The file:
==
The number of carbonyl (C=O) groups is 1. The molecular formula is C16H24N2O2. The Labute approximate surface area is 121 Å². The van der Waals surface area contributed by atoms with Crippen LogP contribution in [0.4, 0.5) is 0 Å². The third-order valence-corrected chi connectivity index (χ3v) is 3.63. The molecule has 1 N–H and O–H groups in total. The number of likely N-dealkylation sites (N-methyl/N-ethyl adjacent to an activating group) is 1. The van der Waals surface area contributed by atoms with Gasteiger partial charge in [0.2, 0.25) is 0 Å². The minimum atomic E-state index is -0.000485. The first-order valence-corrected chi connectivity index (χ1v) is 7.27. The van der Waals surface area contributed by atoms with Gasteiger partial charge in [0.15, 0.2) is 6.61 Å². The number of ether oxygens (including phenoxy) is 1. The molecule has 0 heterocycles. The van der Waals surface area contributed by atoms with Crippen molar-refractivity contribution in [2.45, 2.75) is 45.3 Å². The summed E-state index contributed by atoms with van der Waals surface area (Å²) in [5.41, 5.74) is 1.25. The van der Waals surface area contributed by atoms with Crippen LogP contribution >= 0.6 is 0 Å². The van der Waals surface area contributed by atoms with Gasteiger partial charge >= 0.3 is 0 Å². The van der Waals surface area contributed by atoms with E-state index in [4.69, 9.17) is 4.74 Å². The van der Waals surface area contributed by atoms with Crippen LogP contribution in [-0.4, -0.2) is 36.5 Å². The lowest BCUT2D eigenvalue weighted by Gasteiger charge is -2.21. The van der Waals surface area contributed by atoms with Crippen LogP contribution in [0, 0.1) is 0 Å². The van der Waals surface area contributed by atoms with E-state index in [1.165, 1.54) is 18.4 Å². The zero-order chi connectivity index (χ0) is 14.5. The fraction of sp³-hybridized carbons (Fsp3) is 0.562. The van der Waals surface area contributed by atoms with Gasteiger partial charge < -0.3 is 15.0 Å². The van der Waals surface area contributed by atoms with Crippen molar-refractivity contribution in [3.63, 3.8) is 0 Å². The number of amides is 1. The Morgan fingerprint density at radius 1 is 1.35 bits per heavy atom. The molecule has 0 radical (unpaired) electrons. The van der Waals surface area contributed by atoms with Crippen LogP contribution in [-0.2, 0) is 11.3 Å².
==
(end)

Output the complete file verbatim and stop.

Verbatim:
The number of carbonyl (C=O) groups is 1. The molecular formula is C16H24N2O2. The Labute approximate surface area is 121 Å². The van der Waals surface area contributed by atoms with Crippen LogP contribution in [0.4, 0.5) is 0 Å². The third-order valence-corrected chi connectivity index (χ3v) is 3.63. The molecule has 1 N–H and O–H groups in total. The number of likely N-dealkylation sites (N-methyl/N-ethyl adjacent to an activating group) is 1. The van der Waals surface area contributed by atoms with Gasteiger partial charge in [0.2, 0.25) is 0 Å². The minimum atomic E-state index is -0.000485. The first-order valence-corrected chi connectivity index (χ1v) is 7.27. The van der Waals surface area contributed by atoms with Gasteiger partial charge in [0.15, 0.2) is 6.61 Å². The number of ether oxygens (including phenoxy) is 1. The molecule has 0 heterocycles. The van der Waals surface area contributed by atoms with Crippen molar-refractivity contribution in [2.45, 2.75) is 45.3 Å². The summed E-state index contributed by atoms with van der Waals surface area (Å²) in [5.41, 5.74) is 1.25. The van der Waals surface area contributed by atoms with Crippen LogP contribution >= 0.6 is 0 Å². The van der Waals surface area contributed by atoms with Gasteiger partial charge >= 0.3 is 0 Å². The van der Waals surface area contributed by atoms with E-state index in [4.69, 9.17) is 4.74 Å². The van der Waals surface area contributed by atoms with Crippen LogP contribution in [-0.4, -0.2) is 36.5 Å². The lowest BCUT2D eigenvalue weighted by Gasteiger charge is -2.21. The van der Waals surface area contributed by atoms with Crippen LogP contribution in [0, 0.1) is 0 Å². The van der Waals surface area contributed by atoms with E-state index in [1.165, 1.54) is 18.4 Å². The zero-order chi connectivity index (χ0) is 14.5. The fraction of sp³-hybridized carbons (Fsp3) is 0.562. The van der Waals surface area contributed by atoms with Gasteiger partial charge < -0.3 is 15.0 Å². The van der Waals surface area contributed by atoms with Crippen molar-refractivity contribution in [3.63, 3.8) is 0 Å². The number of amides is 1. The Morgan fingerprint density at radius 1 is 1.35 bits per heavy atom. The molecule has 0 radical (unpaired) electrons. The van der Waals surface area contributed by atoms with Crippen LogP contribution in [-0.2, 0) is 11.3 Å².